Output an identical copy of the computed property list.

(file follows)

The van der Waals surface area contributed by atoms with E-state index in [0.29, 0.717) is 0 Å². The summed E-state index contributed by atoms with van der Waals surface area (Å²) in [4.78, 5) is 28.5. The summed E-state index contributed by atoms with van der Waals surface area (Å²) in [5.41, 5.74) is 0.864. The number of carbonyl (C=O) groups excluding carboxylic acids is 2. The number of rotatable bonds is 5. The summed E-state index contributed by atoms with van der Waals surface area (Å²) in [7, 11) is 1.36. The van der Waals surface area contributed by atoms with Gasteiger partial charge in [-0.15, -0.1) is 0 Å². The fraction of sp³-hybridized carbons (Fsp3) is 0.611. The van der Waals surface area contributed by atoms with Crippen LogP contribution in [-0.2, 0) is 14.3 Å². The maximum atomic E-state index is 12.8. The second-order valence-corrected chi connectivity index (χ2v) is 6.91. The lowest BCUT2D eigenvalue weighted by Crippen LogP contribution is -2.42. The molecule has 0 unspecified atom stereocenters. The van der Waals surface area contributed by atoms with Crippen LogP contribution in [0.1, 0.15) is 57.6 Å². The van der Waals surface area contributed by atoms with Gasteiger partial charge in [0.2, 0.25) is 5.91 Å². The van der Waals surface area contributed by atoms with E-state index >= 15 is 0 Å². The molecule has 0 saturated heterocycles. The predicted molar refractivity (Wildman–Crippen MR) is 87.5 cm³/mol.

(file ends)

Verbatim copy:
The van der Waals surface area contributed by atoms with E-state index in [0.29, 0.717) is 0 Å². The summed E-state index contributed by atoms with van der Waals surface area (Å²) in [4.78, 5) is 28.5. The summed E-state index contributed by atoms with van der Waals surface area (Å²) in [5.41, 5.74) is 0.864. The number of carbonyl (C=O) groups excluding carboxylic acids is 2. The number of rotatable bonds is 5. The summed E-state index contributed by atoms with van der Waals surface area (Å²) in [7, 11) is 1.36. The van der Waals surface area contributed by atoms with Gasteiger partial charge in [-0.15, -0.1) is 0 Å². The fraction of sp³-hybridized carbons (Fsp3) is 0.611. The van der Waals surface area contributed by atoms with Crippen LogP contribution in [-0.2, 0) is 14.3 Å². The maximum atomic E-state index is 12.8. The second-order valence-corrected chi connectivity index (χ2v) is 6.91. The lowest BCUT2D eigenvalue weighted by Crippen LogP contribution is -2.42. The molecule has 0 unspecified atom stereocenters. The van der Waals surface area contributed by atoms with Crippen LogP contribution in [0.1, 0.15) is 57.6 Å². The van der Waals surface area contributed by atoms with Gasteiger partial charge in [0.2, 0.25) is 5.91 Å². The van der Waals surface area contributed by atoms with E-state index >= 15 is 0 Å². The molecule has 0 saturated heterocycles. The predicted molar refractivity (Wildman–Crippen MR) is 87.5 cm³/mol.